Chernobyl also demonstrated that the need to protect the thyroid from radiation was greater than expected. Within ten years of the accident, it became clear that thyroid damage caused by released radioactive iodine was virtually the only adverse health effect that could be measured. As reported by the NRC, studies after the accident showed that “As of 1996, except for thyroid cancer, there has been no confirmed increase in the rates of other cancers, including leukemia, among the...public, that have been attributed to releases from the accident.”[31]

But equally important to the question of KI is the fact that radiation releases are not “local” events. Researchers at the World Health Organization accurately located and counted the cancer victims from Chernobyl and were startled to find that “the increase in incidence [of thyroid cancer] has been documented up to 500 km from the accident site...significant doses from radioactive iodine can occur hundreds of kilometers from the site, beyond emergency planning zones."[25] Consequently, far more people than anticipated were affected by the radiation, which caused the United Nations to report in 2002 that “The number of people with thyroid cancer...has exceeded expectations. Over 11,000 cases have already been reported.”[32]

These findings were consistent with studies of the effects of previous radiation releases. In 1945, millions of Japanese were exposed to radiation from nuclear weapons, and the effects can still be measured. Today, nearly half (44.8%) the survivors of Nagasaki studied have identifiable thyroid disease, with the American Medical Association reporting “it is remarkable that a biological effect from a single brief environmental exposure nearly 60 years in the past is still present and can be detected.”[33] This, as well as the development of thyroid cancer among residents in the North Pacific from radioactive fallout following the United States' nuclear weapons testing in the 1950s (on islands nearly 200 miles downwind of the tests) were instrumental in the decision by the FDA in 1978 to issue a request for the availability of KI for thyroid protection in the event of a release from a commercial nuclear power plant or weapons-related nuclear incident. Noting that KI’s effectiveness was “virtually complete” and finding that iodine in the form of potassium iodide (KI) was substantially superior to other forms including iodate (KIO3) in terms of safety, effectiveness, lack of side effects, and speed of onset, the FDA invited manufacturers to submit applications to produce and market KI.[34]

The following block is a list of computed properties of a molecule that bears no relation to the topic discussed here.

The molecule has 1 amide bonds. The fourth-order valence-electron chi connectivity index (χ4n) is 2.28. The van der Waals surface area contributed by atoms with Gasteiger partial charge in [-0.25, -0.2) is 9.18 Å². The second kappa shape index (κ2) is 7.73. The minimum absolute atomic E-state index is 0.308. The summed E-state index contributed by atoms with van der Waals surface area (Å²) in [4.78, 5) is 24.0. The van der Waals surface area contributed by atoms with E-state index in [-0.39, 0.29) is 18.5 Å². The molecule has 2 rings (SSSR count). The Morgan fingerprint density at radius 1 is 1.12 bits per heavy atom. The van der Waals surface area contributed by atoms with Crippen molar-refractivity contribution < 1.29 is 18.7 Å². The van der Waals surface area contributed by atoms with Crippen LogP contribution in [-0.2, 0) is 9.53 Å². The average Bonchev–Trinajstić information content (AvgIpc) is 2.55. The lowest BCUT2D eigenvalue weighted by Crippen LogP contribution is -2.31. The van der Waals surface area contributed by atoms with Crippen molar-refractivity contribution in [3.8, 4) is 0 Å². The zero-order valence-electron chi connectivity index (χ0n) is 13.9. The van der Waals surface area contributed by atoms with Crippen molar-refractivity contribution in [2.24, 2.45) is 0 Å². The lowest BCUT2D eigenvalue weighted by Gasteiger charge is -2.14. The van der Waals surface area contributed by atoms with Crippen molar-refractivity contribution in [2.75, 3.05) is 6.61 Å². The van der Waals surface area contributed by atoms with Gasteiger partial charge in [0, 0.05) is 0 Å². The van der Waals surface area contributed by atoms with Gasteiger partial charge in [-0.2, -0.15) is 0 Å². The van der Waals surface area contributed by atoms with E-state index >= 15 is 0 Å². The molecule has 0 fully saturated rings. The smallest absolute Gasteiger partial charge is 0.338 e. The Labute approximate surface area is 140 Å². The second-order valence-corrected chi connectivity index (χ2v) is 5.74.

Today, three companies (Anbex, Inc., Fleming Co, and Recip of Sweden) have met the strict FDA requirements for manufacturing and testing of KI, and they offer products (IOSAT, ThyroShield, and Thyro-Safe, respectively) which are available for purchase. The Swedish manufacturing facility for Thyrosafe, a potassium iodide tablet for thyroid protection from radiation manufactured by Recipharm AB, was mentioned on the secret US 2008 Critical Foreign Dependencies Initiative leaked by Wikileaks in 2010.[35]

It was reported on March 16, 2011, that potassium iodide tablets were given prophylactically to U.S. Naval air crew members flying within 70 nautical miles of the Fukushima Daiichi Nuclear plant damaged in the massive Japanese earthquake (8.9/9.0 magnitude) and ensuing tsunami on March 11, 2011. The measures were seen as precautions, and the Pentagon said no U.S. forces have shown signs of radiation poisoning.
[edit] Adverse reactions

There have been some reports of potassium iodide treatment causing swelling of the parotid gland (one of the three glands which secrete saliva), due to its stimulatory effects on saliva production.[36]

A saturated solution of KI (SSKI) is typically given orally in adult doses of about 250 mg iodide several times a day (5 drops of SSKI assumed to be ⅓ mL) for thyroid blockage and occasionally as an expectorant. At these doses, and sometimes at much lower doses, side effects may include: acne, loss of appetite, or upset stomach (especially during the first several days, as the body adjusts to the medication). More severe side effects which require notification of a physician are: fever, weakness, unusual tiredness, swelling in the neck or throat, mouth sores, skin rash, nausea, vomiting, stomach pains, irregular heartbeat, numbness or tingling of the hands or feet, or a metallic taste in the mouth.[37]
[edit] Precautions

Mild irritant, wear gloves. Chronic overexposure can have adverse effects on the thyroid. Potassium iodide is a possible teratogen.

This product was added to our catalog on Wednesday 16 March, 2011.